I've always said, however, that it would take a full-scale spiritual revival for this to happen. Abortion comes from the pit of hell and it can only be overcome by people's hearts being transformed by the Holy Spirit, since obviously, reasoning has had little effect on the course of the holocaust. It's a supernatural battle. People who can both perform and defend such ghastly, barbaric procedures of murder have ceased participating in the realm of rational ethical and moral discourse long ago.
See ante, at 28 ("Congress could ... conclude that the type of abortion proscribed by the Act requires specific regulation because it implicates additional ethical and moral concerns that justify a special prohibition."). Notably, the concerns expressed are untethered to any ground genuinely serving the Government's interest in preserving life. By allowing such concerns to carry the day and case, overriding fundamental rights, the Court dishonors our precedent.
If one reads between the lines, the difference is that the partial-birth infanticide is more undeniably (i.e., for those unaccustomed to pondering these delicate matters, and not nearly as smart as the intellectuals who defend them) murder of a human being, since one sees most of the small person as he or she is, before this person is turned by profiteering butchers into hamburger, decapitated, subjected to scissor incisions and having his or her brains sucked out, etc.
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Revealing in this regard, the Court invokes an antiabortion shibboleth for which it concededly has no reliable evidence: Women who have abortions come to regret their choices, and consequently suffer from "[s]evere depression and loss of esteem." Ante, at 29.
Of course, such things must always be ignored and opposed by the pro-abortion crowd. It's bad for business and propaganda.
Because of women's fragile emotional state and because of the "bond of love the mother has for her child," the Court worries, doctors may withhold information about the nature of the intact D&E procedure. Ante, at 28-29.
Of course, they do exactly that, as the "doctors" themselves testified in some cited case that Justice Kennedy mentioned.
In cases on a "woman's liberty to determine whether to [continue] her pregnancy," this Court has identified viability as a critical consideration. See Casey, 505 U. S., at 869-870 (plurality opinion). "[T]here is no line [more workable] than viability," the Court explained in Casey, for viability is "the time at which there is a realistic possibility of maintaining and nourishing a life outside the womb, so that the independent existence of the second life can in reason and all fairness be the object of state protection that now overrides the rights of the woman. ... In some broad sense it might be said that a woman who fails to act before viability has consented to the State's intervention on behalf of the developing child." Id., at 870. Today, the Court blurs that line, maintaining that "[t]he Act [legitimately] appl[ies] both previability and postviability because ... a fetus is a living organism while within the womb, whether or not it is viable outside the womb." Ante, at 17. Instead of drawing the line at viability, the Court refers to Congress' purpose to differentiate "abortion and infanticide" based not on whether a fetus can survive outside the womb, but on where a fetus is anatomically located when a particular medical procedure is performed. See ante, at 28 (quoting Congressional Findings (14)(G), in notes following 18 U. S. C. §1531 (2000 ed., Supp. IV), p. 769).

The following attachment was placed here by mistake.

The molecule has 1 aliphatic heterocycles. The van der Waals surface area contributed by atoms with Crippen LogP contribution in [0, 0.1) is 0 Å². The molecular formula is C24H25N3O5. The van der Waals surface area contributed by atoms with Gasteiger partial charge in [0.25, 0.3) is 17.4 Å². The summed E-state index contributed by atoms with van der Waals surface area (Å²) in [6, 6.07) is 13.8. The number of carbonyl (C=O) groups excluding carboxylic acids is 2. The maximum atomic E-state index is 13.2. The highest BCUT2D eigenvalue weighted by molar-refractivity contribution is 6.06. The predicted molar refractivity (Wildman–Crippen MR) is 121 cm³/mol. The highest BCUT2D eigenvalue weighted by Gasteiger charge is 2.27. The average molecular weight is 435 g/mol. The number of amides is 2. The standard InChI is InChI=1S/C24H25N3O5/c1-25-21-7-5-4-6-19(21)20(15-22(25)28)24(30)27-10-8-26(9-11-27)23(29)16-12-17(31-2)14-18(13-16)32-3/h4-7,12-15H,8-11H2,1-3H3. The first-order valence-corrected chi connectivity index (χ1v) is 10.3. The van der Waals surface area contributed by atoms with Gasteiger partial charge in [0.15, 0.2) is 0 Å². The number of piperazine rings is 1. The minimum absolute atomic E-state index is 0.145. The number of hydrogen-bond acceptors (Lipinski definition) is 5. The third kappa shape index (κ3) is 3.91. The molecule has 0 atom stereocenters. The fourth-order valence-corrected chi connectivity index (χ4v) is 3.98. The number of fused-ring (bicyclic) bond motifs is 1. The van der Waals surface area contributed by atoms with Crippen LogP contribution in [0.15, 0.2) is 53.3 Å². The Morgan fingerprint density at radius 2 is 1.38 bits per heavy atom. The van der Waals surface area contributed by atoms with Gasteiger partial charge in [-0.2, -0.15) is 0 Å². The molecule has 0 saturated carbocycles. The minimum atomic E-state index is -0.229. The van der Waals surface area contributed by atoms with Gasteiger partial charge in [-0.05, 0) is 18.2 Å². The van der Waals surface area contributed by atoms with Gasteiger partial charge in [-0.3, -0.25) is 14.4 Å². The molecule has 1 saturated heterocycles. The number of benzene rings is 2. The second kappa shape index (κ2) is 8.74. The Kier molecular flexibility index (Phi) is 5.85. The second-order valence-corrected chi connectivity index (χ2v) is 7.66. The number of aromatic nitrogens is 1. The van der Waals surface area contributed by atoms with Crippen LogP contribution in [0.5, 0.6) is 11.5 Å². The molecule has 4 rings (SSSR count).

Again, because of legal necessity. It's the first restriction that has been allowed in 34 years.
The Court's hostility to the right Roe and Casey secured is not concealed.
Throughout, the opinion refers to obstetrician-gynecologists and surgeons who perform abortions not by the titles of their medical specialties, but by the pejorative label "abortion doctor." Ante, at 14, 24, 25, 31, 33.
And that is too complimentary of a term itself. No one who deliberately murders a helpless infant should be called a "doctor" at all. It is an insult to all the selfless persons who have honored the profession.
A fetus is described as an "unborn child," and as a "baby,"
Really???!!!!! Imagine that! What every mother in history calls her offspring ("I'm gonna have a baby!", etc.) is actually followed by the Supreme Court of the United States??? What's the world coming to, to butcher the English language in such an inexcusable fashion?
But seriously, if the simple term "child" followed by the literal description "unborn" is so unutterably offensive and objectionable, why is it that other cases that Justice Ginsburg loves, such as Casey, themselves use it? In fact, she cited Casey in her own opinion, just two paragraphs before this protest: "the State's intervention on behalf of the developing child." She had cited the same case earlier; it's language (itself scientifically absurd): "the life of the fetus that may become a child."
And again, when it had to do with the blessed "pro-choice", Ginsburg is quite content to utilize the same language of "child": "In reaffirming Roe, the Casey Court described the centrality of "the decision whether to bear . . . a child,". So why the double standard and game-playing with words? Of course, we all know why that is, and how it has always been in the mindset of the pro-abortion lobby.
In sum, the notion that the Partial-Birth Abortion Ban Act furthers any legitimate governmental interest is, quite simply, irrational. The Court's defense of the statute provides no saving explanation. In candor, the Act, and the Court's defense of it, cannot be understood as anything other than an effort to chip away at a right declared again and again by this Court--and with increasing comprehension of its centrality to women's lives.
Please God, may it be so.